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Uncovering F1 2023 tech secrets from testing so far

Formula 1 testing is underway in Bahrain and, while we saw some of the technical details at the launches, there’s plenty for us to sink our teeth into as the cars hit the track.

Yuki Tsunoda, AlphaTauri AT04

Yuki Tsunoda, AlphaTauri AT04

Mark Sutton / Motorsport Images

Giorgio Piola's F1 technical analysis

Giorgio Piola is the preeminent Formula 1 technical journalist. Born in Genoa, Italy, Giorgio has covered the F1 World Championship since 1969, producing thousands of illustrations that have been reproduced in the world’s most prestigious motor racing publications.

Haas is one of three teams, including Red Bull and Mercedes, to have mounted a winglet on the inboard rear quarter of the front wing endplate.

Haas VF-23 front wing detail

Haas VF-23 front wing detail

Photo by: Giorgio Piola

In this case, the Haas winglet also has a slot to marry-up with the slots below it between the front wing elements.


Aston Martin AMR 23, detail front wing

Aston Martin AMR 23, detail front wing

Photo by: Giorgio Piola

Aston Martin AMR 23, detail front wing

Aston Martin AMR 23, detail front wing

Photo by: Giorgio Piola

Sticking with the rear corner of the front wing endplate, on the Aston Martin AMR23 the rearmost flap isn’t fully attached and a small notch has also been taken out of the element ahead.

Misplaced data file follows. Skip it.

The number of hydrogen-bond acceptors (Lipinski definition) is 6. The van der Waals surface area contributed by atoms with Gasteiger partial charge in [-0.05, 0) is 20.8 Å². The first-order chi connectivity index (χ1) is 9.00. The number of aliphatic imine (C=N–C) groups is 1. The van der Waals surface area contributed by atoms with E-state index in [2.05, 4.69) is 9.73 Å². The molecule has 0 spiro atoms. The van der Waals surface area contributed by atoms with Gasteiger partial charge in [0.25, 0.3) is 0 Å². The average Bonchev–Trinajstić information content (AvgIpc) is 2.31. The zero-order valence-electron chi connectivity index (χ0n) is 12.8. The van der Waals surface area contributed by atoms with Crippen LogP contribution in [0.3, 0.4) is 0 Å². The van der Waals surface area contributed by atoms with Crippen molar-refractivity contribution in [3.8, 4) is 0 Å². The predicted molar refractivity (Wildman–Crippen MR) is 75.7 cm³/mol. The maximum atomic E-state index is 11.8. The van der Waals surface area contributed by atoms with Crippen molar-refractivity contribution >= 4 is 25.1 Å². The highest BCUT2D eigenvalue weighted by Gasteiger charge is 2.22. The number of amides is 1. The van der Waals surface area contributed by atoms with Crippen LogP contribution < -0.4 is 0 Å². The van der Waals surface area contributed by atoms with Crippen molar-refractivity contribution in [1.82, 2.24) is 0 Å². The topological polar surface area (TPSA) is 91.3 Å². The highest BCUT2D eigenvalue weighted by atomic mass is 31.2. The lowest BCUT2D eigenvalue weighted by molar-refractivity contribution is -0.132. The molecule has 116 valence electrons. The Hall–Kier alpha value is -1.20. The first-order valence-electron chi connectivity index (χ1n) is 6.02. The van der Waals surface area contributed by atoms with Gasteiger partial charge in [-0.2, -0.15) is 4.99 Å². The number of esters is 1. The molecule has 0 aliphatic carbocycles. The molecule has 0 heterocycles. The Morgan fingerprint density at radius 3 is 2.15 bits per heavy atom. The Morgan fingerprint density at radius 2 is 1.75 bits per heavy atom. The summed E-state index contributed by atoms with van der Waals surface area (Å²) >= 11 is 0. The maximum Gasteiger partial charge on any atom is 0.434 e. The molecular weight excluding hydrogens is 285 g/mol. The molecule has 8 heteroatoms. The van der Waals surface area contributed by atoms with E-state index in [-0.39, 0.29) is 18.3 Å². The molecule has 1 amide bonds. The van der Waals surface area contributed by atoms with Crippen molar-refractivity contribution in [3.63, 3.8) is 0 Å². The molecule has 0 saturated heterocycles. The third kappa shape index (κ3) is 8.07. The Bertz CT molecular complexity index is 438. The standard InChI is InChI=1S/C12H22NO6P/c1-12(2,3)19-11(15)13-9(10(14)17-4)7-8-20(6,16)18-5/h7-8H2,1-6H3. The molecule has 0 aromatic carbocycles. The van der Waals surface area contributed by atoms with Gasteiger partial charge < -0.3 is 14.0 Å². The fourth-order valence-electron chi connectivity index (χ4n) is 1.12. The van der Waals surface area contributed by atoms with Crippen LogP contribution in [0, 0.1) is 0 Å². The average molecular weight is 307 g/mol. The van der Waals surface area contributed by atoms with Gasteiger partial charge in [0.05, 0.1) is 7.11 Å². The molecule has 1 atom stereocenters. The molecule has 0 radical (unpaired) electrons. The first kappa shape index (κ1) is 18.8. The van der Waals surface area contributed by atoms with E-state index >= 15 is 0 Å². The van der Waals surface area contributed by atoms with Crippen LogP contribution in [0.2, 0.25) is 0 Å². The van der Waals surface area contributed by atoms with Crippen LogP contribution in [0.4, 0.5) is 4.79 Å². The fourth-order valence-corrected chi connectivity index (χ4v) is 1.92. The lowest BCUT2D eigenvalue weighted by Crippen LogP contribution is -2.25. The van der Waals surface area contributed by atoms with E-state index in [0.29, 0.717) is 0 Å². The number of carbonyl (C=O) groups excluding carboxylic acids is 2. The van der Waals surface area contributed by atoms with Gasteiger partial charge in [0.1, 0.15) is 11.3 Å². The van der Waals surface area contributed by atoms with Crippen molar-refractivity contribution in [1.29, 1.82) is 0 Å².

Aston is clearly looking to help improve the outwash that is generated by the rear section of the endplate and wing elements here, in much the same way Mercedes has with its design, both this and last year.

To help maintain rigidity this section, the Aston also has metal inserts, rather than just being made up from carbon fibre, as the rear element sits away from the main body of the endplate.

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Red Bull Racing RB19

Red Bull Racing RB19

Photo by: Giorgio Piola

The Red Bull RB19 finally broke cover, giving us a wide array of details to examine. Notably, here we can see the width of the nose has increased at the tip, with a NACA duct (a low-drag air inlet) being used for cooling this season, rather than the oval-shaped inlet used last season.

You’ll also note that Red Bull has mounted a winglet on the inboard rear lower corner of the front wing endplate to help with the outwash effect.

Max Verstappen, Red Bull Racing RB19, leaves the garage

Max Verstappen, Red Bull Racing RB19, leaves the garage

Photo by: Sam Bloxham / Motorsport Images

Red Bull, like many of the other teams, painted flow-vis paint on its car during the first session of pre-season testing to evaluate whether the bodywork was achieving its aims, aerodynamically speaking.

In the first image we can see the car as it emerges from the garage with the paint having just been applied.

Max Verstappen, Red Bull Racing RB19

Max Verstappen, Red Bull Racing RB19

Photo by: Mark Sutton / Motorsport Images

Max Verstappen, Red Bull Racing RB19

Max Verstappen, Red Bull Racing RB19

Photo by: Mark Sutton / Motorsport Images